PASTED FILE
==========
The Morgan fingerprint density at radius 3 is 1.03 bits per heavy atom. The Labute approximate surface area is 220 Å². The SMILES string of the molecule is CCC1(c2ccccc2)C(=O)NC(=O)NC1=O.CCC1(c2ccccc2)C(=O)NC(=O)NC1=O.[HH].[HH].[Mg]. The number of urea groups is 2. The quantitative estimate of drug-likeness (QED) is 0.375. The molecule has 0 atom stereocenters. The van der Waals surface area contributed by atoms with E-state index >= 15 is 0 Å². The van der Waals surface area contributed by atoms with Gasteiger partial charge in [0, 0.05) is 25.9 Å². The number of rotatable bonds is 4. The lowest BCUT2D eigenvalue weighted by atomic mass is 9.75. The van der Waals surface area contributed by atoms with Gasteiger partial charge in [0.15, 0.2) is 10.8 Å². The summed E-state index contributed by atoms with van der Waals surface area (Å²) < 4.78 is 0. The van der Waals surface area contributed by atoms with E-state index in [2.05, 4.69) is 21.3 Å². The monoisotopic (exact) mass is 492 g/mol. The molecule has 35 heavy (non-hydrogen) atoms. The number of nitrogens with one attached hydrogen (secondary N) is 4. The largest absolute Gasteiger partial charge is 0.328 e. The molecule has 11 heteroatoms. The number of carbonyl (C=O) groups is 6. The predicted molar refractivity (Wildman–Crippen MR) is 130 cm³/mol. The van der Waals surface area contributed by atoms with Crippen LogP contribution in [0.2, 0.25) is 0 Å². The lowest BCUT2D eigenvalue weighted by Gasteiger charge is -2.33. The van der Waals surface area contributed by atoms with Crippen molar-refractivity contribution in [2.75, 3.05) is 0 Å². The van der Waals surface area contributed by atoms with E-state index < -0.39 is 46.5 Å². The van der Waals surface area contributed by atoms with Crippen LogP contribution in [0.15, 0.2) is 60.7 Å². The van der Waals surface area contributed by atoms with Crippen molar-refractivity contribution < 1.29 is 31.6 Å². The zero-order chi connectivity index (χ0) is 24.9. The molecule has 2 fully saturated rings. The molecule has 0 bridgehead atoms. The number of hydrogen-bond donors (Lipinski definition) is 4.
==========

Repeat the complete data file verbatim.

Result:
The Morgan fingerprint density at radius 3 is 1.03 bits per heavy atom. The Labute approximate surface area is 220 Å². The SMILES string of the molecule is CCC1(c2ccccc2)C(=O)NC(=O)NC1=O.CCC1(c2ccccc2)C(=O)NC(=O)NC1=O.[HH].[HH].[Mg]. The number of urea groups is 2. The quantitative estimate of drug-likeness (QED) is 0.375. The molecule has 0 atom stereocenters. The van der Waals surface area contributed by atoms with E-state index >= 15 is 0 Å². The van der Waals surface area contributed by atoms with Gasteiger partial charge in [0, 0.05) is 25.9 Å². The number of rotatable bonds is 4. The lowest BCUT2D eigenvalue weighted by atomic mass is 9.75. The van der Waals surface area contributed by atoms with Gasteiger partial charge in [0.15, 0.2) is 10.8 Å². The summed E-state index contributed by atoms with van der Waals surface area (Å²) < 4.78 is 0. The van der Waals surface area contributed by atoms with E-state index in [2.05, 4.69) is 21.3 Å². The monoisotopic (exact) mass is 492 g/mol. The molecule has 35 heavy (non-hydrogen) atoms. The number of nitrogens with one attached hydrogen (secondary N) is 4. The largest absolute Gasteiger partial charge is 0.328 e. The molecule has 11 heteroatoms. The number of carbonyl (C=O) groups is 6. The predicted molar refractivity (Wildman–Crippen MR) is 130 cm³/mol. The van der Waals surface area contributed by atoms with Crippen LogP contribution in [0.2, 0.25) is 0 Å². The lowest BCUT2D eigenvalue weighted by Gasteiger charge is -2.33. The van der Waals surface area contributed by atoms with Crippen molar-refractivity contribution in [2.75, 3.05) is 0 Å². The van der Waals surface area contributed by atoms with E-state index < -0.39 is 46.5 Å². The van der Waals surface area contributed by atoms with Crippen LogP contribution in [0.15, 0.2) is 60.7 Å². The van der Waals surface area contributed by atoms with Crippen molar-refractivity contribution < 1.29 is 31.6 Å². The zero-order chi connectivity index (χ0) is 24.9. The molecule has 2 fully saturated rings. The molecule has 0 bridgehead atoms. The number of hydrogen-bond donors (Lipinski definition) is 4.